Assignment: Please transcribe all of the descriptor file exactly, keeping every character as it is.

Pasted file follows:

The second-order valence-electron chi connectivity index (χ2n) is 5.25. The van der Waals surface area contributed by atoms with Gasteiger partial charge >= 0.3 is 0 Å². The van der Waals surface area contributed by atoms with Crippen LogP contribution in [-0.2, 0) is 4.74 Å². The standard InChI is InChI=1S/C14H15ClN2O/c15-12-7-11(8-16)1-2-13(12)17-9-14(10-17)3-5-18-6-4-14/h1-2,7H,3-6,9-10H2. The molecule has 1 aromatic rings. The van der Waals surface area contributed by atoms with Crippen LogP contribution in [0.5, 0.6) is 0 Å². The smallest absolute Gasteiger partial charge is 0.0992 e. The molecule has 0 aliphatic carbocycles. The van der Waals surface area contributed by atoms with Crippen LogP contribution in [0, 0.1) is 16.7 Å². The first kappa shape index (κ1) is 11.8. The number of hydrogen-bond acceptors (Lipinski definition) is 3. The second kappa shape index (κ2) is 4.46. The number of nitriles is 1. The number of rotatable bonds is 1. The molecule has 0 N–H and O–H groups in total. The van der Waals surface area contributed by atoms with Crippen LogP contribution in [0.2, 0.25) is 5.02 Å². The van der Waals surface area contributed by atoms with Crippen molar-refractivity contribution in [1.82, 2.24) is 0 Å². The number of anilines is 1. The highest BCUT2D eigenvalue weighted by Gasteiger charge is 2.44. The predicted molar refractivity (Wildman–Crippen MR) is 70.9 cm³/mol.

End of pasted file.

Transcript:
The second-order valence-electron chi connectivity index (χ2n) is 5.25. The van der Waals surface area contributed by atoms with Gasteiger partial charge >= 0.3 is 0 Å². The van der Waals surface area contributed by atoms with Crippen LogP contribution in [-0.2, 0) is 4.74 Å². The standard InChI is InChI=1S/C14H15ClN2O/c15-12-7-11(8-16)1-2-13(12)17-9-14(10-17)3-5-18-6-4-14/h1-2,7H,3-6,9-10H2. The molecule has 1 aromatic rings. The van der Waals surface area contributed by atoms with Crippen LogP contribution in [0.5, 0.6) is 0 Å². The smallest absolute Gasteiger partial charge is 0.0992 e. The molecule has 0 aliphatic carbocycles. The van der Waals surface area contributed by atoms with Crippen LogP contribution in [0, 0.1) is 16.7 Å². The first kappa shape index (κ1) is 11.8. The number of hydrogen-bond acceptors (Lipinski definition) is 3. The second kappa shape index (κ2) is 4.46. The number of nitriles is 1. The number of rotatable bonds is 1. The molecule has 0 N–H and O–H groups in total. The van der Waals surface area contributed by atoms with Crippen LogP contribution in [0.2, 0.25) is 5.02 Å². The van der Waals surface area contributed by atoms with Crippen molar-refractivity contribution in [1.82, 2.24) is 0 Å². The number of anilines is 1. The highest BCUT2D eigenvalue weighted by Gasteiger charge is 2.44. The predicted molar refractivity (Wildman–Crippen MR) is 70.9 cm³/mol.